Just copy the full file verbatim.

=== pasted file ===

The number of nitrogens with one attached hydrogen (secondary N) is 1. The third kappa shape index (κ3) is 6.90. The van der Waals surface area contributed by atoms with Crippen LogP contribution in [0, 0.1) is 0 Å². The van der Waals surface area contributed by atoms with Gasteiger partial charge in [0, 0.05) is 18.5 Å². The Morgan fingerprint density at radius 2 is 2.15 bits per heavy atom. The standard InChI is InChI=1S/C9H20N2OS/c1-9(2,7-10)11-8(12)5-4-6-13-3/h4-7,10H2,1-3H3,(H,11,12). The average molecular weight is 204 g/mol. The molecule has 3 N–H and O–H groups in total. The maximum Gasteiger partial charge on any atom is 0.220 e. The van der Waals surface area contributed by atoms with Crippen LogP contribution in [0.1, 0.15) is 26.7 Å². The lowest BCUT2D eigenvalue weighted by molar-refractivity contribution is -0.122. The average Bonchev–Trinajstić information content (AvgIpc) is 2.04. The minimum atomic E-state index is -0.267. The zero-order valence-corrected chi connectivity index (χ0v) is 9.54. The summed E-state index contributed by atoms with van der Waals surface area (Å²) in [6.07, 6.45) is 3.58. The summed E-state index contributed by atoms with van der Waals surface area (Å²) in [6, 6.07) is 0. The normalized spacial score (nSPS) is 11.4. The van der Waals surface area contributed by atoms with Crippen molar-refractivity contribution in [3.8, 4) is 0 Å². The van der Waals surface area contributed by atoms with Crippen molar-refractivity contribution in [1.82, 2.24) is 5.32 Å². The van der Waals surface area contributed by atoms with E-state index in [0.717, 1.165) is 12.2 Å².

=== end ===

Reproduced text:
The number of nitrogens with one attached hydrogen (secondary N) is 1. The third kappa shape index (κ3) is 6.90. The van der Waals surface area contributed by atoms with Crippen LogP contribution in [0, 0.1) is 0 Å². The van der Waals surface area contributed by atoms with Gasteiger partial charge in [0, 0.05) is 18.5 Å². The Morgan fingerprint density at radius 2 is 2.15 bits per heavy atom. The standard InChI is InChI=1S/C9H20N2OS/c1-9(2,7-10)11-8(12)5-4-6-13-3/h4-7,10H2,1-3H3,(H,11,12). The average molecular weight is 204 g/mol. The molecule has 3 N–H and O–H groups in total. The maximum Gasteiger partial charge on any atom is 0.220 e. The van der Waals surface area contributed by atoms with Crippen LogP contribution in [0.1, 0.15) is 26.7 Å². The lowest BCUT2D eigenvalue weighted by molar-refractivity contribution is -0.122. The average Bonchev–Trinajstić information content (AvgIpc) is 2.04. The minimum atomic E-state index is -0.267. The zero-order valence-corrected chi connectivity index (χ0v) is 9.54. The summed E-state index contributed by atoms with van der Waals surface area (Å²) in [6.07, 6.45) is 3.58. The summed E-state index contributed by atoms with van der Waals surface area (Å²) in [6, 6.07) is 0. The normalized spacial score (nSPS) is 11.4. The van der Waals surface area contributed by atoms with Crippen molar-refractivity contribution in [3.8, 4) is 0 Å². The van der Waals surface area contributed by atoms with Crippen molar-refractivity contribution in [1.82, 2.24) is 5.32 Å². The van der Waals surface area contributed by atoms with E-state index in [0.717, 1.165) is 12.2 Å².